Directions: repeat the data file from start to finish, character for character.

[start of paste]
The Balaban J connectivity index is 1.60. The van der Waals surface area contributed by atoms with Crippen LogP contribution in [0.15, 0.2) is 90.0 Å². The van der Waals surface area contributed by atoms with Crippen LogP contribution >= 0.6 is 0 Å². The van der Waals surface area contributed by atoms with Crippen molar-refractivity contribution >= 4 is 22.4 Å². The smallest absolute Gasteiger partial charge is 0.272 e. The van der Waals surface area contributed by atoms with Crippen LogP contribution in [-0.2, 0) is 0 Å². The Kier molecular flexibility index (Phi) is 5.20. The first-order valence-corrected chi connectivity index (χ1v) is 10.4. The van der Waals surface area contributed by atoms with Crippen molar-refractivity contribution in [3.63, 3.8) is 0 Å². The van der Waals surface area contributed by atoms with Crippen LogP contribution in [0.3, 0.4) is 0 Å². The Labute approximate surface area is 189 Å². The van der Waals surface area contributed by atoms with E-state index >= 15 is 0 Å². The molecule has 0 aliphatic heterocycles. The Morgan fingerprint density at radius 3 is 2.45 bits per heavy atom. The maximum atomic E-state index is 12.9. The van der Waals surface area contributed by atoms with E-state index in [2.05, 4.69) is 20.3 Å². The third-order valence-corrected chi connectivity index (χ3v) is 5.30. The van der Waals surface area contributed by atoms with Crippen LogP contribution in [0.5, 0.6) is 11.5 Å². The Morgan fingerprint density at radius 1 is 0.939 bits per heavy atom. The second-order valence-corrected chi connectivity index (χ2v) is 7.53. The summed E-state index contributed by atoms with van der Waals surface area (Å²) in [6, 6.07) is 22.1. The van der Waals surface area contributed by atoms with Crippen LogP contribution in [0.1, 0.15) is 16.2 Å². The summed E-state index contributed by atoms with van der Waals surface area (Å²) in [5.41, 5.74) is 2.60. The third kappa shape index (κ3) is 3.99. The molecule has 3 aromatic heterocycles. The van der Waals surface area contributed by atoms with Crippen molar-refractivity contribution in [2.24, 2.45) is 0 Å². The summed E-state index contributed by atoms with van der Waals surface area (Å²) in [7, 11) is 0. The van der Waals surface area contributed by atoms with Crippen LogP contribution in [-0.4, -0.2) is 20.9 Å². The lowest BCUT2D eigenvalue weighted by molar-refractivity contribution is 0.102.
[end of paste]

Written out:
The Balaban J connectivity index is 1.60. The van der Waals surface area contributed by atoms with Crippen LogP contribution in [0.15, 0.2) is 90.0 Å². The van der Waals surface area contributed by atoms with Crippen LogP contribution >= 0.6 is 0 Å². The van der Waals surface area contributed by atoms with Crippen molar-refractivity contribution >= 4 is 22.4 Å². The smallest absolute Gasteiger partial charge is 0.272 e. The van der Waals surface area contributed by atoms with Crippen LogP contribution in [-0.2, 0) is 0 Å². The Kier molecular flexibility index (Phi) is 5.20. The first-order valence-corrected chi connectivity index (χ1v) is 10.4. The van der Waals surface area contributed by atoms with Crippen molar-refractivity contribution in [3.63, 3.8) is 0 Å². The van der Waals surface area contributed by atoms with Crippen LogP contribution in [0.3, 0.4) is 0 Å². The Labute approximate surface area is 189 Å². The van der Waals surface area contributed by atoms with E-state index >= 15 is 0 Å². The molecule has 0 aliphatic heterocycles. The Morgan fingerprint density at radius 3 is 2.45 bits per heavy atom. The maximum atomic E-state index is 12.9. The van der Waals surface area contributed by atoms with E-state index in [2.05, 4.69) is 20.3 Å². The third-order valence-corrected chi connectivity index (χ3v) is 5.30. The van der Waals surface area contributed by atoms with Crippen LogP contribution in [0.5, 0.6) is 11.5 Å². The Morgan fingerprint density at radius 1 is 0.939 bits per heavy atom. The second-order valence-corrected chi connectivity index (χ2v) is 7.53. The summed E-state index contributed by atoms with van der Waals surface area (Å²) in [6, 6.07) is 22.1. The van der Waals surface area contributed by atoms with Crippen LogP contribution in [0.1, 0.15) is 16.2 Å². The summed E-state index contributed by atoms with van der Waals surface area (Å²) in [5.41, 5.74) is 2.60. The third kappa shape index (κ3) is 3.99. The molecule has 3 aromatic heterocycles. The van der Waals surface area contributed by atoms with Crippen molar-refractivity contribution in [2.24, 2.45) is 0 Å². The summed E-state index contributed by atoms with van der Waals surface area (Å²) in [7, 11) is 0. The van der Waals surface area contributed by atoms with Crippen LogP contribution in [-0.4, -0.2) is 20.9 Å². The lowest BCUT2D eigenvalue weighted by molar-refractivity contribution is 0.102.